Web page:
Ever wonder why it’s a best practice for scanned .pdf files to be text-recognized (OCR’d) before they are shared? Let’s look at these two critical considerations. (There are more but I’ll stop at two.)
First. A scanned-only document displays like a picture. It’s an image that you can only look at. You can’t “use” or “work with” the document. You can’t search for key terms, highlight, or copy-and-paste from it.
Second. A text-recognized digital file can be read by text-to-speech apps—in addition to being usable in the ways described above. This means that the same file is also accessible to those with low vision or those who prefer to “listen” to written files. By contrast, a scanned-only file is a dud for digital readers.
Did you know? 2.3% of individuals in the 2018 American Community Survey report a visual disability.Erickson, W., Lee, C. & von Schrader, S. (2020). 2018 Disability Status Report: United States. Ithaca, NY: Cornell University Yang-Tan Institute on Employment and Disability (YTI).
These differences come into focus when comparing the OCR’d and non-OCR’d versions of a recent federal court opinion. The decision certified a question to the Michigan Supreme Court. I did not manipulate either digital file.
Here’s the digital file as published by the federal court. The OCR’d digital file was most likely created with one click directly from the word-processing program by any of these options:
- “Save as Adobe PDF”
- Print to “Adobe PDF”
- Print to “Microsoft Print to PDF”
- “Publish to PDF”
Notice how you can drag your cursor over the text and highlight portions? Imagine being able to easily copy a portion and paste it onto a different document. You can use the search (magnifying glass) icon in this file and search the document for key terms (such as “Stay at Home”). If you want, you can open the file in a new window, or download it to your computer and run a text-to-speech program. This is a beautiful file.Fullscreen Mode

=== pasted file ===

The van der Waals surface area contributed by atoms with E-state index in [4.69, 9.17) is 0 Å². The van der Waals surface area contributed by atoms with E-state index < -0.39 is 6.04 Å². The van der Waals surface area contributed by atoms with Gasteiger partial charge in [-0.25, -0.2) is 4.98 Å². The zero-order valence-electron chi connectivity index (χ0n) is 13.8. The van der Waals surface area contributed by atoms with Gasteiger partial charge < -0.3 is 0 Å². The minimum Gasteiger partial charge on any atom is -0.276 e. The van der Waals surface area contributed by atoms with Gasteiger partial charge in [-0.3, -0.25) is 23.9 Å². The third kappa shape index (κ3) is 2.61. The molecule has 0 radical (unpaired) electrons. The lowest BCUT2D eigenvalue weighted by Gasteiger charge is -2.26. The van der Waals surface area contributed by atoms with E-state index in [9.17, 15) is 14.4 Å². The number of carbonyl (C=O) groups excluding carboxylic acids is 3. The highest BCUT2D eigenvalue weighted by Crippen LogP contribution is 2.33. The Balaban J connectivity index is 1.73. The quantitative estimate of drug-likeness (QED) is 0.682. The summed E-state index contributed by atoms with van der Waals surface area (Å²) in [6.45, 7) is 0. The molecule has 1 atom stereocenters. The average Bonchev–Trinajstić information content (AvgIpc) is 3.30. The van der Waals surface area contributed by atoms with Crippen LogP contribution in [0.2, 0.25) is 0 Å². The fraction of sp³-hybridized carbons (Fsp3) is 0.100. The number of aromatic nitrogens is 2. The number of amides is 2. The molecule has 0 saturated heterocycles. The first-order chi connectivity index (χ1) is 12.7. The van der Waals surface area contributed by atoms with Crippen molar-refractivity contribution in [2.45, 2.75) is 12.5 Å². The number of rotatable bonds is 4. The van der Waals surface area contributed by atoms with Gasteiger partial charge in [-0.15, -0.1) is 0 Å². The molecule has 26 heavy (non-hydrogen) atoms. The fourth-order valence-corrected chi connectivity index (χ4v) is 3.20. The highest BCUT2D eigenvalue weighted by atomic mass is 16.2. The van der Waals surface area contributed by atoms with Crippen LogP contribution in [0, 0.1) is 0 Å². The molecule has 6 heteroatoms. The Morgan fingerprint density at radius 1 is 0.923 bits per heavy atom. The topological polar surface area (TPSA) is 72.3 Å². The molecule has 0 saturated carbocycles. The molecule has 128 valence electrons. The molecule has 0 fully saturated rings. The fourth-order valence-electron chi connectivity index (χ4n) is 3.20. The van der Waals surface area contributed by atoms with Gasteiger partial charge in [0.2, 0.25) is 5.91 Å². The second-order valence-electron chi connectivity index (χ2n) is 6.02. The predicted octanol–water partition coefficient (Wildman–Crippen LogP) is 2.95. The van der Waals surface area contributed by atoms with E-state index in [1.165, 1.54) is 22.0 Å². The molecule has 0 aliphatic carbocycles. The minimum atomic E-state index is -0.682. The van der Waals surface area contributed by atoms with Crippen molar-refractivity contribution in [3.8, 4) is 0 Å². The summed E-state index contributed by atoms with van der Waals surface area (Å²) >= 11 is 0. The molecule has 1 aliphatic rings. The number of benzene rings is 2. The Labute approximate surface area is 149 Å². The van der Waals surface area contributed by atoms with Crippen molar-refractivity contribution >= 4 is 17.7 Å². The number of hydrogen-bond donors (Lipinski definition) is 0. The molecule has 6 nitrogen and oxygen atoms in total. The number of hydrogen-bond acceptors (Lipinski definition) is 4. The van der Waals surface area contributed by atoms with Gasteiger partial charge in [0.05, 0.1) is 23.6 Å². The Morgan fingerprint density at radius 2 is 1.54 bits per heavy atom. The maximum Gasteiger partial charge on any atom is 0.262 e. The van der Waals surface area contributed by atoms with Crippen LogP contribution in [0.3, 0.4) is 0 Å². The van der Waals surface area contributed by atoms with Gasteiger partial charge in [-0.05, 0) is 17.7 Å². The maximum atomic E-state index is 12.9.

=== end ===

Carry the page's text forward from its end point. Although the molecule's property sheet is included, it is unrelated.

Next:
Switching digital gears. Now here is the scanned-only version of the paper copy that the Michigan Supreme Court received. The paper opinion was scanned, but not OCR’d, and uploaded to the oral argument section of the Michigan Supreme Court website.Fullscreen Mode
Notice how, on the scanned-copy, you cannot search for terms? No text has been recognized in the file. It’s just pages of images. Nothing else.
You can see (and hear) the differences in action in this short clip. I used the Chrome browser and the Read Aloud Chrome extension as one example of text-to-speech functionality. This clip also demos the Adobe Reader (free) “Read Out Loud” feature.
So how hard is it to “text-recognize” a scanned .pdf file before posting it online, efiling it, or sharing it with others?
It’s one mouse click when using Adobe Acrobat (not the Reader). Just tell Acrobat to “Recognize Text” in the file. Save. Done.
I recommend that you have an Adobe Acrobat license (free trials are available). This is not an advertisement. I receive no compensation from Adobe.
Final thought. Before you share, efile, or upload a .pdf file, make certain that all of its content is text-recognized!
It’s the only way to prepare text-based digital files that are intended to be shared.